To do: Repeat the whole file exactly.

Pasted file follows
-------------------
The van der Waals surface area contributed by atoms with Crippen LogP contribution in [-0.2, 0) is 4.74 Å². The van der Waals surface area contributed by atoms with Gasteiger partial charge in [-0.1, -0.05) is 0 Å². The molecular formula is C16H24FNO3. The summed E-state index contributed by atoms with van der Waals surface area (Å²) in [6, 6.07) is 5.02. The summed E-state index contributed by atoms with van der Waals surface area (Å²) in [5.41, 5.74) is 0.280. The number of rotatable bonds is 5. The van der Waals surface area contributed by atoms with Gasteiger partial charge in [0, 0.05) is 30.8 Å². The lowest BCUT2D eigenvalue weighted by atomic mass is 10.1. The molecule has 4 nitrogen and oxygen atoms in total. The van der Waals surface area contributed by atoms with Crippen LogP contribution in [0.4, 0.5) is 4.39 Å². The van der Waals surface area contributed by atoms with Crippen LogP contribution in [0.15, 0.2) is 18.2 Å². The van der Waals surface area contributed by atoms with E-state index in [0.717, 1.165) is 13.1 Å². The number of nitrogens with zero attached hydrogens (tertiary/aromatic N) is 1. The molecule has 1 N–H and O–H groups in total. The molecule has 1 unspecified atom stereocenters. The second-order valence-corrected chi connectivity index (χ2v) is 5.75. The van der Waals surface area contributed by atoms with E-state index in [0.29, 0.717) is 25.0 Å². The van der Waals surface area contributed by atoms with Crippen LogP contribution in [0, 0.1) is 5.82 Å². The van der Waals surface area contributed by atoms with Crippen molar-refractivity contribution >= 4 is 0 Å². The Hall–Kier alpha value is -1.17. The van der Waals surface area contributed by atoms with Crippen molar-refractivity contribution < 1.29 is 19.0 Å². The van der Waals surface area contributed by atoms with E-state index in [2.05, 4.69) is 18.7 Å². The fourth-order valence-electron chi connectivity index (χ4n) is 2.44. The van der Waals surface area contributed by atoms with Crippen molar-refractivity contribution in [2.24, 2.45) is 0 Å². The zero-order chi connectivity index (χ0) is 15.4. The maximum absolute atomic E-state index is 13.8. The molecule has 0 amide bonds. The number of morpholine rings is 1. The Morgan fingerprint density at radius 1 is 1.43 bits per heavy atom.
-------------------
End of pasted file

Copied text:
The van der Waals surface area contributed by atoms with Crippen LogP contribution in [-0.2, 0) is 4.74 Å². The van der Waals surface area contributed by atoms with Gasteiger partial charge in [-0.1, -0.05) is 0 Å². The molecular formula is C16H24FNO3. The summed E-state index contributed by atoms with van der Waals surface area (Å²) in [6, 6.07) is 5.02. The summed E-state index contributed by atoms with van der Waals surface area (Å²) in [5.41, 5.74) is 0.280. The number of rotatable bonds is 5. The van der Waals surface area contributed by atoms with Gasteiger partial charge in [0, 0.05) is 30.8 Å². The lowest BCUT2D eigenvalue weighted by atomic mass is 10.1. The molecule has 4 nitrogen and oxygen atoms in total. The van der Waals surface area contributed by atoms with Crippen LogP contribution in [0.4, 0.5) is 4.39 Å². The van der Waals surface area contributed by atoms with Crippen LogP contribution in [0.15, 0.2) is 18.2 Å². The van der Waals surface area contributed by atoms with E-state index in [0.717, 1.165) is 13.1 Å². The number of nitrogens with zero attached hydrogens (tertiary/aromatic N) is 1. The molecule has 1 N–H and O–H groups in total. The molecule has 1 unspecified atom stereocenters. The second-order valence-corrected chi connectivity index (χ2v) is 5.75. The van der Waals surface area contributed by atoms with E-state index in [0.29, 0.717) is 25.0 Å². The van der Waals surface area contributed by atoms with Crippen LogP contribution in [0, 0.1) is 5.82 Å². The van der Waals surface area contributed by atoms with Crippen molar-refractivity contribution >= 4 is 0 Å². The Hall–Kier alpha value is -1.17. The van der Waals surface area contributed by atoms with Crippen molar-refractivity contribution < 1.29 is 19.0 Å². The van der Waals surface area contributed by atoms with E-state index in [2.05, 4.69) is 18.7 Å². The fourth-order valence-electron chi connectivity index (χ4n) is 2.44. The van der Waals surface area contributed by atoms with Crippen molar-refractivity contribution in [2.24, 2.45) is 0 Å². The zero-order chi connectivity index (χ0) is 15.4. The maximum absolute atomic E-state index is 13.8. The molecule has 0 amide bonds. The number of morpholine rings is 1. The Morgan fingerprint density at radius 1 is 1.43 bits per heavy atom.